More than 20 colleges and universities across the country are looking for students to enroll in a clinical trial to see if the COVID-19 vaccine prevents infection and spread of the virus among them.
The last assault weapons ban expired in 2004, but a new study finds that had that ban remained in place, as many as 30 mass shootings could have been prevented. We speak with the study's lead author, Lori Ann Post, and Richard Pearson, executive director of the Illinois State Rifle Association.
Far more Chicagoans may have been infected by COVID-19 than previously thought. We discuss the preliminary findings of a new study with Dr. Elizabeth McNally of Northwestern University Feinberg School of Medicine.
From the football field to the front office: We speak with Jason Wright, the NFL’s first Black team president.
Some college campuses are seeing alarming spikes in the number of COVID-19 cases. Many schools have launched widespread testing efforts, but reports of student parties and gatherings have led to increased restrictions.
Northwestern Medicine is seeking 5,000 people who are at risk of exposure to the coronavirus and are interested in participating in vaccine studies to join its newly launched COVID Prevention Trials Registry.
Worn 24/7, the soft, flexible sensor is being used to monitor cough, shortness of breath and fever in a small number of patients and front-line health care workers. Researchers hope the device can provide more insight about the coronavirus.
He is optimistic about the development of vaccines and treatments to slow the spread of COVID-19 but describes the national response to the virus as a “disgrace.” We speak with Dr. Robert Murphy of Northwestern University.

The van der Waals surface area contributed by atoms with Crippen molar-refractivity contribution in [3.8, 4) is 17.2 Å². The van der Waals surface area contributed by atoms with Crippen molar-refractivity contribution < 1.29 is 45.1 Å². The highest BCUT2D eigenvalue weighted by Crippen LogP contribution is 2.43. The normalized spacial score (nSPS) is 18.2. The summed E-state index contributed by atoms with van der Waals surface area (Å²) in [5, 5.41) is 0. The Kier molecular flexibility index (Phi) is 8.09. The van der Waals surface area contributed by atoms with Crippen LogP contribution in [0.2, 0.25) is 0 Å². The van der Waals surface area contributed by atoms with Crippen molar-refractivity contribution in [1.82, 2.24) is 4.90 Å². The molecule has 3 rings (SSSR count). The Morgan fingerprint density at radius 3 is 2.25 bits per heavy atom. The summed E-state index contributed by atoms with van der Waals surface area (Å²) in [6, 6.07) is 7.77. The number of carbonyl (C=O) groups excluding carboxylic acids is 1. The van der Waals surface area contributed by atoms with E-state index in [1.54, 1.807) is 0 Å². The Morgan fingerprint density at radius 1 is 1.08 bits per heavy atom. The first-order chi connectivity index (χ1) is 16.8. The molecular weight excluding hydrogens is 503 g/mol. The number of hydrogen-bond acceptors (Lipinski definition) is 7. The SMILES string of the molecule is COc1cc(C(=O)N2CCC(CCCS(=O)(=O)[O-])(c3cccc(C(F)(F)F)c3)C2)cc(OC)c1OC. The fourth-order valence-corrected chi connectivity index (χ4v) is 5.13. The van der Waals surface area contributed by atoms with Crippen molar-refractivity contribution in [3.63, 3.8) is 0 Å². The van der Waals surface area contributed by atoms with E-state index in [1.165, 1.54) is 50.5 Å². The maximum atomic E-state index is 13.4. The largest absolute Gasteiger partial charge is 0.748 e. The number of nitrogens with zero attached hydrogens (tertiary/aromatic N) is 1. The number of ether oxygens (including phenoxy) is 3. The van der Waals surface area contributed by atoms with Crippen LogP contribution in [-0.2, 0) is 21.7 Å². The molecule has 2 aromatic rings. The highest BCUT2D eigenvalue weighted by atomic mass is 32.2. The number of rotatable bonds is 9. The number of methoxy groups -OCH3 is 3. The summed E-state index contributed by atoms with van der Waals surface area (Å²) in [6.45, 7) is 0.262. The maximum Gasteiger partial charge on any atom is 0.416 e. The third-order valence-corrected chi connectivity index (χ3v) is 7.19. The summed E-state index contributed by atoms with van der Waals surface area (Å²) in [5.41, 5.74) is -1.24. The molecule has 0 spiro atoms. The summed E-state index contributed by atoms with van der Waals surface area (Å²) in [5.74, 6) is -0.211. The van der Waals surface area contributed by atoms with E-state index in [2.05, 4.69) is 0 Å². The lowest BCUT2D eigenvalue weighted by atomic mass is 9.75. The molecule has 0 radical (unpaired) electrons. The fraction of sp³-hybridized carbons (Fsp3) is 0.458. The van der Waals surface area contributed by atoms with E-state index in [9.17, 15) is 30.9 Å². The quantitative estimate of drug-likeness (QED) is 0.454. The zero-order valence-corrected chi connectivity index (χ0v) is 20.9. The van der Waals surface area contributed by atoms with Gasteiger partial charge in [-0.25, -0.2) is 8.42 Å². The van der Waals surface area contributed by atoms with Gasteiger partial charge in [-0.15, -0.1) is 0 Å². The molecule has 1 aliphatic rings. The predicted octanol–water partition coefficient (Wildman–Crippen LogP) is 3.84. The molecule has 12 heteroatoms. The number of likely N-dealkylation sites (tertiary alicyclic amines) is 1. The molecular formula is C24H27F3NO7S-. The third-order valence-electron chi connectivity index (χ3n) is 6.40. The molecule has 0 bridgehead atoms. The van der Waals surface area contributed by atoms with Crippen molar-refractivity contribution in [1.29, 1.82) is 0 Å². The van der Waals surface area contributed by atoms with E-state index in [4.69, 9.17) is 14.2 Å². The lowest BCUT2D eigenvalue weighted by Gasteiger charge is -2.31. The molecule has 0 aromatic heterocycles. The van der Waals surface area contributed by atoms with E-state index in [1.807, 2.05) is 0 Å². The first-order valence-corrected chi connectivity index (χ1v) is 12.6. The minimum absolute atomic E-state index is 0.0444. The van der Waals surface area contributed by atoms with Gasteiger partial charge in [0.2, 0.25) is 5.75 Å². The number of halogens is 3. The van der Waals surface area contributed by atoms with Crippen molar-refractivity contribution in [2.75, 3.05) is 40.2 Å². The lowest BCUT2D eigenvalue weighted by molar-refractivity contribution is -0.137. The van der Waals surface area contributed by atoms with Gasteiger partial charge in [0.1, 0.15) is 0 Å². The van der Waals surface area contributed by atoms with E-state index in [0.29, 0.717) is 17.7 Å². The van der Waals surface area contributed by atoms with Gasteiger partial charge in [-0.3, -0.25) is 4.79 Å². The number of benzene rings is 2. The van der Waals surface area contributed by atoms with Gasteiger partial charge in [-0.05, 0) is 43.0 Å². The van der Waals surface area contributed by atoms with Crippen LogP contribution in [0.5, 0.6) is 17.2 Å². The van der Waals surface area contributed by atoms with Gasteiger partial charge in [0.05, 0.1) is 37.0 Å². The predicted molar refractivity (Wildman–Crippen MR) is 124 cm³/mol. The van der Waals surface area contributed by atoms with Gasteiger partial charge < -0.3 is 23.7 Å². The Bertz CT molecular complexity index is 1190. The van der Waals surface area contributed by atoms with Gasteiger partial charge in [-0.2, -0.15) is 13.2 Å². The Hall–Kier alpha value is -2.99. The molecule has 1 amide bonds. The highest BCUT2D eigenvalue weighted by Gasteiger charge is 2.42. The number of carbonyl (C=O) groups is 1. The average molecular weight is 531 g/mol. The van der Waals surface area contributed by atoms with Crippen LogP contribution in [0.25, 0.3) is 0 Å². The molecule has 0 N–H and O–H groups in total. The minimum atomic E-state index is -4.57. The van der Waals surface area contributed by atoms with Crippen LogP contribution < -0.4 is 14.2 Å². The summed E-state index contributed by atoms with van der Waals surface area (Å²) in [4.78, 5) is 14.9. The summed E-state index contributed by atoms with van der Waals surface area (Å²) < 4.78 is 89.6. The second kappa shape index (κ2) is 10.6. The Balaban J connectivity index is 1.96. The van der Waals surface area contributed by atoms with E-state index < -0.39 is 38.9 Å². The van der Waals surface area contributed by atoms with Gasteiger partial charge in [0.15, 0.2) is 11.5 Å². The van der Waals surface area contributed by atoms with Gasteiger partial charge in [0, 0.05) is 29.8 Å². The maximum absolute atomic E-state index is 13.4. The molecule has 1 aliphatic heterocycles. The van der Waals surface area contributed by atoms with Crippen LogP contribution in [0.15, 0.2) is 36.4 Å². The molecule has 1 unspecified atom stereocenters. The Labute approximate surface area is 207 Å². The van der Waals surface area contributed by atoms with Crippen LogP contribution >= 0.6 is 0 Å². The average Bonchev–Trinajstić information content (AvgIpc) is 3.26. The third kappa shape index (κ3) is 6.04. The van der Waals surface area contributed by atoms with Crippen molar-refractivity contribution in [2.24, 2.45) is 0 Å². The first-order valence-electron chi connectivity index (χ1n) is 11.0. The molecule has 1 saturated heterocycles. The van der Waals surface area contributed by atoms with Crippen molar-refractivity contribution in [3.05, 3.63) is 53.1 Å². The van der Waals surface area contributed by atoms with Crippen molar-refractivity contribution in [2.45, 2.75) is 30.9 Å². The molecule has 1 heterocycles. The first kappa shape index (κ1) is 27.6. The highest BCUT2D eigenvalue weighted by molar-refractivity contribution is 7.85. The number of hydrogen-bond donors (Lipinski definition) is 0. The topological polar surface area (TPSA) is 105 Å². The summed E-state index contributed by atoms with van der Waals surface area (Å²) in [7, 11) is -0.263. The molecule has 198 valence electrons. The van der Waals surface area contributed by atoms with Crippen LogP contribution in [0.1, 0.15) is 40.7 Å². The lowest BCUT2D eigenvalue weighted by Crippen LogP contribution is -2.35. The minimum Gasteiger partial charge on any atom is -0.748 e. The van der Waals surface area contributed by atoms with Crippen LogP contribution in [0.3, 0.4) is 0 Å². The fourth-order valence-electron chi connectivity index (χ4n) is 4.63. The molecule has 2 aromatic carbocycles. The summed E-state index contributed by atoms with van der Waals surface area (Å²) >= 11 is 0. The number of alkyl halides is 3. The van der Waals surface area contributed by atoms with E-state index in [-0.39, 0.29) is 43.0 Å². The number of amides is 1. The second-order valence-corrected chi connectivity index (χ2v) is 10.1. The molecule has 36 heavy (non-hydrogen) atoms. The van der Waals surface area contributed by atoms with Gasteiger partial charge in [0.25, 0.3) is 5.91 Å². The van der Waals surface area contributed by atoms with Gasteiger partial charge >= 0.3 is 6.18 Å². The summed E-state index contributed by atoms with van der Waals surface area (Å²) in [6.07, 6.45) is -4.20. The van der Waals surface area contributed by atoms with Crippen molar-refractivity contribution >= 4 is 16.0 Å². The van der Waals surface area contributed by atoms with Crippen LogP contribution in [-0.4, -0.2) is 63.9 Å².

Kate Ramirez is asking for prayers and donations as her 28-year-old sister, Mayra, recovers from a double lung transplant she received earlier this month as a result of complications from COVID-19.
After six weeks on a ventilator and life-support machine, a 20-year-old woman whose lungs were damaged by COVID-19 received what is believed to be among the first double lung transplants performed on a survivor of the virus.
The placenta provides nutrients and oxygen to a developing fetus, among other things. In a small study, researchers found the placentas from pregnant women with COVID-19 showed signs of injury.
The U.S. House is expected to pass a $2 trillion stimulus and relief package — the largest bailout in American history. But will it be enough to save workers and businesses ravaged by the virus?
Concerns over the spread of the coronavirus have a lot of people working from home, schools closed, restaurants shuttered and sports canceled. Can we even go outside? Yes, say the experts, but still practice social distance.
A team of doctors and researchers based in Chicago has discovered that a protein in the coronavirus could be treated with drugs that had been in development for SARS. We get an update on their work.
In a small study, pregnant women diagnosed with the novel coronavirus during their third trimester didn’t spread the virus to their newborns. While a local researcher called those results exciting, he said they can’t be generalized to all pregnant women.
These days, we know that eating foods high in saturated fats, salt and cholesterol is unhealthy. But that wasn’t always the accepted wisdom. And the doctor whose research led to many of those discoveries just celebrated a milestone.